It's time to be open about herpes

Published: Mon 11 Oct 2004 10:45 AM
It's time to be open about herpes
The New Zealand Herpes Foundation says it’s time that Kiwis were more open about genital herpes.
People need to know that it’s a common condition that can be easily managed in most cases, says Claire Hurst, project coordinator of the New Zealand Herpes Foundation.
Ms Hurst says that despite the wide availability of patient information on genital herpes through doctors’ surgeries, the Foundation still gets 250 calls a month on its tollfree information line from people concerned about the condition.
This week (eds: 10-16 October) the international herpes lobby is tackling the issue head on with the theme of “I have herpes, don’t you?” for International Herpes Week. The challenging banner was chosen to highlight the fact that up to 20 per cent of the sexually active adult population carry genital herpes. Yet, despite the fact that the virus is so widespread, many people affected by genital herpes feel embarrassed or ashamed. International Herpes Week aims to tackle this perceived stigma and improve understanding of herpes. Ms Hurst said most of the people with herpes in New Zealand remain unaware that they carry it, because they have very minor, atypical or no symptoms. Sometimes symptoms are confused with other urinary or genital complaints. However, even without visible signs of herpes present, carriers can pass on the virus to other sexual partners and therefore diagnosis and treatment is important.
“Over half of people who have genital herpes get it from partners who are unaware they have the infection,” said Ms Hurst. For those who do experience symptoms, the first signs can include flu-like symptoms, fever, headache, tingling, irritation or itching in the genital region and aching in the legs and buttocks. Individuals experience different symptoms and these may differ for each herpes outbreak. These can be followed by an outbreak of blisters that break and can dry to form crusts and later heal. Outbreaks differ for individuals; for some small blisters may appear and disappear quickly, sometimes unnoticed. The New Zealand Herpes Foundation, now in its 10th year, is also trying to tackle the perception of herpes as a social stigma.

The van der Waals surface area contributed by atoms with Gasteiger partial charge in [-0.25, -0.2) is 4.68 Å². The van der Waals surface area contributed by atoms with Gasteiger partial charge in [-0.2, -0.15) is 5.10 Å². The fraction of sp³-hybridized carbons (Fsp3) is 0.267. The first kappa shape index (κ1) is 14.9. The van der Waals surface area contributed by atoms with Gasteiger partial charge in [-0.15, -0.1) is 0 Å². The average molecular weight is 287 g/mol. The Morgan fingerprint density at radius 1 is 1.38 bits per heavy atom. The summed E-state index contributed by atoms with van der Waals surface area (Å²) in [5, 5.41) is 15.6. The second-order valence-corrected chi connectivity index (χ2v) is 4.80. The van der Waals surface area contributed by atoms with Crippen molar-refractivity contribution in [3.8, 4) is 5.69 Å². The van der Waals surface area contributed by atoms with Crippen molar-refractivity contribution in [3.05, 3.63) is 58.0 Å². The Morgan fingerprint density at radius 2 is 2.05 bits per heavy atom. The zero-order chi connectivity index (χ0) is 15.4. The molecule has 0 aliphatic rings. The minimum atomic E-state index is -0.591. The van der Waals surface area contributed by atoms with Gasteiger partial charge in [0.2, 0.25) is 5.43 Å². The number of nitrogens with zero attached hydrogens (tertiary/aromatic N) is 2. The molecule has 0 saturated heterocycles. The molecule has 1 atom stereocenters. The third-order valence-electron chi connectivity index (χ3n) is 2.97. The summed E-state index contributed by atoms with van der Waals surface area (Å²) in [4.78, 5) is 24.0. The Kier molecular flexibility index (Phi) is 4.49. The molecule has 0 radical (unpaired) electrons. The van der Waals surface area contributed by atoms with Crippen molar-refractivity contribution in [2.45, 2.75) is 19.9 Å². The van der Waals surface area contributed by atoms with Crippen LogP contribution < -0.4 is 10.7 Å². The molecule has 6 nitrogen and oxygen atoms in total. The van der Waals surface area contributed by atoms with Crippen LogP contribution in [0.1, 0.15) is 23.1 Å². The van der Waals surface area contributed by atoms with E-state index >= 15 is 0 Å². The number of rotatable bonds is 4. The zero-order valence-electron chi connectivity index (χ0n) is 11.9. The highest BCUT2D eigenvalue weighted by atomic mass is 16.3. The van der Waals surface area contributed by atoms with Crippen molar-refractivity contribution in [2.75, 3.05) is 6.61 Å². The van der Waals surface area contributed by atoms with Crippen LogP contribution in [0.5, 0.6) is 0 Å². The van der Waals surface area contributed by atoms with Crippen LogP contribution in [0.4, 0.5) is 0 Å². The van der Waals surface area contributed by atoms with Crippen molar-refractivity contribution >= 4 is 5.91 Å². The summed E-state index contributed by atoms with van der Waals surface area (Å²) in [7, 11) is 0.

"This can act as a barrier, discouraging people from seeking medical help or talking openly with their sexual partners,” said Ms Hurst. “The aims of International Herpes Week are to challenge this outdated perception of what is a very common condition; to reassure people that herpes can usually be effectively managed; and to encourage them to talk openly and honestly about their condition.
“Often the psychological distress for a person with herpes far outweighs the physical symptoms which for most people are minor. For those that have problematic symptoms there is an effective oral antiviral treatment available on a doctor’s prescription,” said Ms Hurst.
The Foundation has just distributed updated guidelines on genital herpes to 4500 medical and health professionals, along with patient information. Leaflets on ‘Genital Herpes The Facts - a guide for people with genital herpes”; ‘Facial Herpes”; “Herpes and Relationships – managing genital herpes” and “Herpes in Pregnancy” are also available from the New Zealand Herpes Foundation website
The Foundation’s toll-free information telephone line is 0508 11 12 13.
The theme of the stigma associated with genital herpes was explored last week at the Conference on Sexually Transmitted Infections organised by the International Union against Sexually Transmitted Infections (IUSTI) in Myconos Greece on 7-9 October 2004. A satellite symposium on Friday 8 October considered The Management of Genital Herpes in the Modern World - Addressing the Myths. (Eds: The press materials can be downloaded from the International Herpes Week section of the IHA website

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